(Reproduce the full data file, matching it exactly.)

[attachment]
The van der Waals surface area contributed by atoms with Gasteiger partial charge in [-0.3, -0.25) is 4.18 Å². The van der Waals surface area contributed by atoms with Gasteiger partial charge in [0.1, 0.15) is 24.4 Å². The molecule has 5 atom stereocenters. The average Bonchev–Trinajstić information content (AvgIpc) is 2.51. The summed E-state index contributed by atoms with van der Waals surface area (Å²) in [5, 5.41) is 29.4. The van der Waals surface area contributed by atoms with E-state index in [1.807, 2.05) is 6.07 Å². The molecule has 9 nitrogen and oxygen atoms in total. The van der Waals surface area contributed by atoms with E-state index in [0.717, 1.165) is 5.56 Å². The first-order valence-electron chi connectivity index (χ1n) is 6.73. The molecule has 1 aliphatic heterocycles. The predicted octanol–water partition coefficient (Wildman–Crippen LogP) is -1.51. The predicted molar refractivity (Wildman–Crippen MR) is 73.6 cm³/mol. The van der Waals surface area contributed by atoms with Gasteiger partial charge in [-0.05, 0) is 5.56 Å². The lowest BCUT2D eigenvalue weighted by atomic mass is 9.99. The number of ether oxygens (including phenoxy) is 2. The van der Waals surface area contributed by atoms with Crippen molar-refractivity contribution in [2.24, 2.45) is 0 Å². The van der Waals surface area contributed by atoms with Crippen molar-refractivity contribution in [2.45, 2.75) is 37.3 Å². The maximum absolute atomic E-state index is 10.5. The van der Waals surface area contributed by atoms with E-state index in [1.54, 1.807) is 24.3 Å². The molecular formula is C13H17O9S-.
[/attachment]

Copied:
The van der Waals surface area contributed by atoms with Gasteiger partial charge in [-0.3, -0.25) is 4.18 Å². The van der Waals surface area contributed by atoms with Gasteiger partial charge in [0.1, 0.15) is 24.4 Å². The molecule has 5 atom stereocenters. The average Bonchev–Trinajstić information content (AvgIpc) is 2.51. The summed E-state index contributed by atoms with van der Waals surface area (Å²) in [5, 5.41) is 29.4. The van der Waals surface area contributed by atoms with E-state index in [1.807, 2.05) is 6.07 Å². The molecule has 9 nitrogen and oxygen atoms in total. The van der Waals surface area contributed by atoms with E-state index in [0.717, 1.165) is 5.56 Å². The first-order valence-electron chi connectivity index (χ1n) is 6.73. The molecule has 1 aliphatic heterocycles. The predicted octanol–water partition coefficient (Wildman–Crippen LogP) is -1.51. The predicted molar refractivity (Wildman–Crippen MR) is 73.6 cm³/mol. The van der Waals surface area contributed by atoms with Gasteiger partial charge in [-0.05, 0) is 5.56 Å². The lowest BCUT2D eigenvalue weighted by atomic mass is 9.99. The number of ether oxygens (including phenoxy) is 2. The van der Waals surface area contributed by atoms with Crippen molar-refractivity contribution in [2.24, 2.45) is 0 Å². The van der Waals surface area contributed by atoms with Crippen molar-refractivity contribution in [2.45, 2.75) is 37.3 Å². The maximum absolute atomic E-state index is 10.5. The van der Waals surface area contributed by atoms with E-state index in [1.54, 1.807) is 24.3 Å². The molecular formula is C13H17O9S-.